It was also at the Temple Bar where I was drinking with some dude from Cleveland, Ohio and was told about becoming an "Irish Whiskey Taster" at the Old Jameson Whiskey Distillery. I was told when you take the distillery tour they ask for volunteers who are given shots of various Irish, Scotch and American whiskies and asked to choose which ones they like the best. Obviously, this is something a souse like me couldn't dream of passing up! However, between bouncing around Dublin's pub scene and soaking up some of the various tourist highlights (including a tour of Newgrange in Co. Meath), I left the Jameson tour to my last day there. Now thorougly hung over from the "There's No Bus!" incident the night before, the last thing I could stomach would be shots of whiskey. However, I still had not visited Ireland's oldest pub, The Brazen Head, and knew I still had at least one more mission to accomplish.
The Brazen Head pub is Ireland's oldest, and sits on a site that has held a liquor license since 1198. Even feeling close to death from drinking like a crazy fool the night before, I knew I had to get there to soak up some history (as well as a few pints). I wandered along the Liffey River until I found the pub in the westernmost part of the tourist district. I went inside and ordered a Guinness. After some initial trouble getting the first few mouthfuls down, the black gold worked its Irish magic, and my hangover slowly started to recede. I checked the time and saw it was only 3:00 and I still had time to make the Jameson Distillery. Feeling much better, I left the Brazen Head, crossed the Liffey and made my way to the home of one of the largest whiskey distillers in Ireland.
I managed to get a ticket for the second-last tour of the day. While the Guinness had helped ease the pain of the adventure the previous night, I still felt horrible and the last thing I needed was multiple shots of whiskey. However, even in my deteriorated state, I knew when they asked for volunteers I would never be able to resist the siren's call of free liquor and the distinction of being a certified Irish Whiskey Taster. Sure enough, when the tour began and we were ushered into a theatre to watch a short presentation on uisce beatha ("The Water of Life"), the request for 3 male and 3 female volunteers was made, and my hand shot up faster than anyone in the room. And as the tour guide pointed at me to be one of the chosen, I smiled even as I knew this was probably going to be a very bad idea.
Whiskey was invented in Ireland, who then taught the art to the Scots. Initially, both Scotch and Irish whiskey starts off the same way. Barley is soaked in water until it germinates, which changes the starch it contains into fermentable sugar. Once germination has taken place, the barley is roasted to carmelize the sugars and prepare it to be mashed into malt. Up to this point, the process is identical in both Ireland and Scotland. However, it is the fuel used to dry the barley that differs from the two regions. The Irish used coal to dry the barley while the Scots used peat. The use of peat is what gives Scotch its distictive smokey flavour. After the the barley is dried, it is placed in a mash tun, boiled into malt, and finally fermented. This entire process is no different than what is done when making beer. However, after the "beer" has finished fermenting, it is distilled three times, which accounts for Jameson's legendary smoothness in the finished product.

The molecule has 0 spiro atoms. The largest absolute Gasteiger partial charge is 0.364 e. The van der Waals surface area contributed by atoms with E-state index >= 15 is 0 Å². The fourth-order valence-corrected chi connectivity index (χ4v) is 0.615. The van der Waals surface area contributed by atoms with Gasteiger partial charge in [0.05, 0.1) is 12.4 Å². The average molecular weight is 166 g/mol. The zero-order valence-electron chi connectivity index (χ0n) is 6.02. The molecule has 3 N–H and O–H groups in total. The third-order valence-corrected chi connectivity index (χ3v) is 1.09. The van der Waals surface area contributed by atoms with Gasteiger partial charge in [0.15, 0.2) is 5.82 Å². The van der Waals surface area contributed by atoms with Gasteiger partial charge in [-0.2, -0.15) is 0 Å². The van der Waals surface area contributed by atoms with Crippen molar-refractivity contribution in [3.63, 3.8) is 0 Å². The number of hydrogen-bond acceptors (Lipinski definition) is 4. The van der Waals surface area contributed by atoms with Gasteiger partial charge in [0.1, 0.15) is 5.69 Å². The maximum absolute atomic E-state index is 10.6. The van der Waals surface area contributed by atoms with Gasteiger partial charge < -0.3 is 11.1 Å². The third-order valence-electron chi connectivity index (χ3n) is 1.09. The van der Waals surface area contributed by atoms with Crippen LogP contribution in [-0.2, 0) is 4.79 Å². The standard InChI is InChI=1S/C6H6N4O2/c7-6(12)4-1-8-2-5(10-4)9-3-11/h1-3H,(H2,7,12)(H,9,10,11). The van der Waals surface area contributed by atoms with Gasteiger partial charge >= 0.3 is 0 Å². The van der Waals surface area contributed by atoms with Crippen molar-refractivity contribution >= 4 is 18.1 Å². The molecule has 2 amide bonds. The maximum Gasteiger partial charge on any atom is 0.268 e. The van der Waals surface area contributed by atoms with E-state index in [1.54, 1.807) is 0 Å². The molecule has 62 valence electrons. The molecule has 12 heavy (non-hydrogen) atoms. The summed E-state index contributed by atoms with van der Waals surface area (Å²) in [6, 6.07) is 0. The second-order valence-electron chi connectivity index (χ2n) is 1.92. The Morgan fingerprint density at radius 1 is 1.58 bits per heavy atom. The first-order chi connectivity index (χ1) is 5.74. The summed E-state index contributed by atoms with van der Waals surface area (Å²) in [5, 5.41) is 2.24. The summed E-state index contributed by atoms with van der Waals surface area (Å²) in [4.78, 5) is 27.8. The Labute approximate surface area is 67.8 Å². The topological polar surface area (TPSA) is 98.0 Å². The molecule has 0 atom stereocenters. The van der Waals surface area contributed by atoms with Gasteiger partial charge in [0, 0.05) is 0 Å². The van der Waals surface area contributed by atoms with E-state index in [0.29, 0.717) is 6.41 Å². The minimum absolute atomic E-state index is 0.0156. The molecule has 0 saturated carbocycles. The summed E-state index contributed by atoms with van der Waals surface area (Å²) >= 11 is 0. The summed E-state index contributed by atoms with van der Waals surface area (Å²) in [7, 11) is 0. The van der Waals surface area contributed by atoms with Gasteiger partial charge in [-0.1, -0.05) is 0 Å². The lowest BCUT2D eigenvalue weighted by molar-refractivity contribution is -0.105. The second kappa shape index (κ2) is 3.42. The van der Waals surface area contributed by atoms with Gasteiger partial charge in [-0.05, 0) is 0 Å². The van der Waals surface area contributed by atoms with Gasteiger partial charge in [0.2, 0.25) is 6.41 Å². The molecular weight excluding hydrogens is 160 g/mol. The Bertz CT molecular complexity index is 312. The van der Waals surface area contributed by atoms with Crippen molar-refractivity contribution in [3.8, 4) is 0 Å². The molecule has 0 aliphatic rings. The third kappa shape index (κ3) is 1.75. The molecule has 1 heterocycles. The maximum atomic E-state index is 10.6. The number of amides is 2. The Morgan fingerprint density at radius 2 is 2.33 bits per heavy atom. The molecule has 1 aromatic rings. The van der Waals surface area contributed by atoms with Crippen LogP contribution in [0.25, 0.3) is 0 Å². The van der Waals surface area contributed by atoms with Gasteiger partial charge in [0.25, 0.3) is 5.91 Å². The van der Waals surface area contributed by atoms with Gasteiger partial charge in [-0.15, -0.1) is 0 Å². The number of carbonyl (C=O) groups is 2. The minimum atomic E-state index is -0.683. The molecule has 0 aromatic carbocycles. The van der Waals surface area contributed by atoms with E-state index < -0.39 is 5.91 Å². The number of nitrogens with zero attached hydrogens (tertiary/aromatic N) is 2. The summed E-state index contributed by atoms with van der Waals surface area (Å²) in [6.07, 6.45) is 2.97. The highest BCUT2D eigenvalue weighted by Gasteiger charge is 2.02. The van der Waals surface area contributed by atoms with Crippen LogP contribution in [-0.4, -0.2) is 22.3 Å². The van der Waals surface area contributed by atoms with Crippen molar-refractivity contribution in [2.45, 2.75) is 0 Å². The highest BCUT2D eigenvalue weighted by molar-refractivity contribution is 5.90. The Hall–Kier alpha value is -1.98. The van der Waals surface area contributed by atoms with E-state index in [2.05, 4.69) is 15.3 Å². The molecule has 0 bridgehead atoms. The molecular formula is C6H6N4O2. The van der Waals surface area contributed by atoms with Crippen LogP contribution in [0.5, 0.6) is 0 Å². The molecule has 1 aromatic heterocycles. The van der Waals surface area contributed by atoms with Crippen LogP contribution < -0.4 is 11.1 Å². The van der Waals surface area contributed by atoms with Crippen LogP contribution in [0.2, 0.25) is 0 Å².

Another interesting fact about aged whiskey is what is known as the "Angel's Share". When whiskey is aged in oak barrels for long periods of time, some of the whiskey evaporates through the wood. The longer a whiskey is aged, the more disappears from the barrel. This missing whiskey is called the "Angel's Share" in Ireland, and was historically attributed to being taken by God's angels, who apparently love really old Irish whiskey. A barrel aged 12 years may lose a fifth of it's contents, while a very old barrel may lose up to half. This accounts for the vast price difference between 10, 12, 18 and 25 year old whiskey. The older the whiskey, the longer it sits and the less finished product the distillery has to sell.
Now came the part we all had been anticipating, the tasting. Myself, along with 5 other lucky volunteers, were given a shot each of Paddy's Irish Whiskey, Power's Irish Whiskey and Jameson Irish Whiskey. We were then told to taste each and pick the one we liked the most. 5 of us chose Jameson, while one girl chose Paddy's (silly fool). However, no offence was taken as these were all Jameson products. After choosing our favourite Irish whiskey, we were given a shot of Johnny Walker Red (Scotland's best selling wiskey) and Jack Daniel's (America's best selling whiskey). As soon as I heard the name Jack Daniel's an involuntary shiver ran down my spine. In my opinion, Jack Daniel's is one of the most horrible concoctions ever conceived by mankind. And after chugging 2/3 of a 40 ouncer in Grade 9 along with Mad Dog Johnny, I knew full well this was not going to be a pleasant experience. However, I reasoned after drinking Cisco and Thunderbird, Jack Daniel's should be a breeze, and I wanted my certification, dammit! "In for a penny, in for a pound" I remembered my grandmother saying as I managed to put down the Jack along with the Johnny Walker, and easily chose Jameson as my favourite of the lot. As I was presented with my certificate, I was named a certified Irish Whiskey Taster and was given another glassful of Jameson's finest to savour while reflecting on this awesome experience.